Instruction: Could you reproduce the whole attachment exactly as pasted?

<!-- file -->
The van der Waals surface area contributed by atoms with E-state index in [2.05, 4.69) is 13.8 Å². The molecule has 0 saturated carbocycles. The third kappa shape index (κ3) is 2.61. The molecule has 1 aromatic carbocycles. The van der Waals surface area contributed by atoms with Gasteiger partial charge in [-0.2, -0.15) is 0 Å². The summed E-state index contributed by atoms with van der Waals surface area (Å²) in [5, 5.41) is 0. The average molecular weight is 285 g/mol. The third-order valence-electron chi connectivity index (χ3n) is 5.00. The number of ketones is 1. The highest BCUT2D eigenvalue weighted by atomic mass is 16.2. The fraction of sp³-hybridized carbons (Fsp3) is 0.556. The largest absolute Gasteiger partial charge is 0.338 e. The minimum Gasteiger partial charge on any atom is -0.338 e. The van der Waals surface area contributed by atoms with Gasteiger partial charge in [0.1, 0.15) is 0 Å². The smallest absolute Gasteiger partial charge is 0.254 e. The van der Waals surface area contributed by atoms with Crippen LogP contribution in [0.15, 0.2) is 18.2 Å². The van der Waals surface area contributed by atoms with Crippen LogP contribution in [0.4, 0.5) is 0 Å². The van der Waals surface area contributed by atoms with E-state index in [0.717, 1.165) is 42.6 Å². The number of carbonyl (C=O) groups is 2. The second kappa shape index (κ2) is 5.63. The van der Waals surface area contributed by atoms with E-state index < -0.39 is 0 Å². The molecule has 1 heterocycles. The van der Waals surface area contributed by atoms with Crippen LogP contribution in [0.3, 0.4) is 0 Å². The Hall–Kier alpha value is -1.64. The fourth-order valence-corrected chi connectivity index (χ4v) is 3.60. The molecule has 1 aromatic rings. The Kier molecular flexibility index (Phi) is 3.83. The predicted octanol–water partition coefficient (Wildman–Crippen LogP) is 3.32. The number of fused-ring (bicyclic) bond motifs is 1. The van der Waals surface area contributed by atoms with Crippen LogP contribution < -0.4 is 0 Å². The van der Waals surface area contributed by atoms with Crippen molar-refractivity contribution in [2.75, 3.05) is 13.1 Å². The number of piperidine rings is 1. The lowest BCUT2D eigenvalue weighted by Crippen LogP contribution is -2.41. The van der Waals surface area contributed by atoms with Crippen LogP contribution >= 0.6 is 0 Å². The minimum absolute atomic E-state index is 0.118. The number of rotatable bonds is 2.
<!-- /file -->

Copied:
The van der Waals surface area contributed by atoms with E-state index in [2.05, 4.69) is 13.8 Å². The molecule has 0 saturated carbocycles. The third kappa shape index (κ3) is 2.61. The molecule has 1 aromatic carbocycles. The van der Waals surface area contributed by atoms with Gasteiger partial charge in [-0.2, -0.15) is 0 Å². The summed E-state index contributed by atoms with van der Waals surface area (Å²) in [5, 5.41) is 0. The average molecular weight is 285 g/mol. The third-order valence-electron chi connectivity index (χ3n) is 5.00. The number of ketones is 1. The highest BCUT2D eigenvalue weighted by atomic mass is 16.2. The fraction of sp³-hybridized carbons (Fsp3) is 0.556. The largest absolute Gasteiger partial charge is 0.338 e. The minimum Gasteiger partial charge on any atom is -0.338 e. The van der Waals surface area contributed by atoms with Gasteiger partial charge in [0.1, 0.15) is 0 Å². The smallest absolute Gasteiger partial charge is 0.254 e. The van der Waals surface area contributed by atoms with Crippen LogP contribution in [0.15, 0.2) is 18.2 Å². The van der Waals surface area contributed by atoms with Crippen LogP contribution in [0.4, 0.5) is 0 Å². The van der Waals surface area contributed by atoms with E-state index in [0.717, 1.165) is 42.6 Å². The number of carbonyl (C=O) groups is 2. The second kappa shape index (κ2) is 5.63. The van der Waals surface area contributed by atoms with E-state index < -0.39 is 0 Å². The molecule has 1 heterocycles. The van der Waals surface area contributed by atoms with Crippen LogP contribution in [0.3, 0.4) is 0 Å². The Hall–Kier alpha value is -1.64. The fourth-order valence-corrected chi connectivity index (χ4v) is 3.60. The molecule has 1 aromatic rings. The Kier molecular flexibility index (Phi) is 3.83. The predicted octanol–water partition coefficient (Wildman–Crippen LogP) is 3.32. The number of fused-ring (bicyclic) bond motifs is 1. The van der Waals surface area contributed by atoms with Crippen LogP contribution < -0.4 is 0 Å². The van der Waals surface area contributed by atoms with Crippen molar-refractivity contribution in [2.75, 3.05) is 13.1 Å². The number of piperidine rings is 1. The lowest BCUT2D eigenvalue weighted by Crippen LogP contribution is -2.41. The van der Waals surface area contributed by atoms with Crippen LogP contribution >= 0.6 is 0 Å². The minimum absolute atomic E-state index is 0.118. The number of rotatable bonds is 2.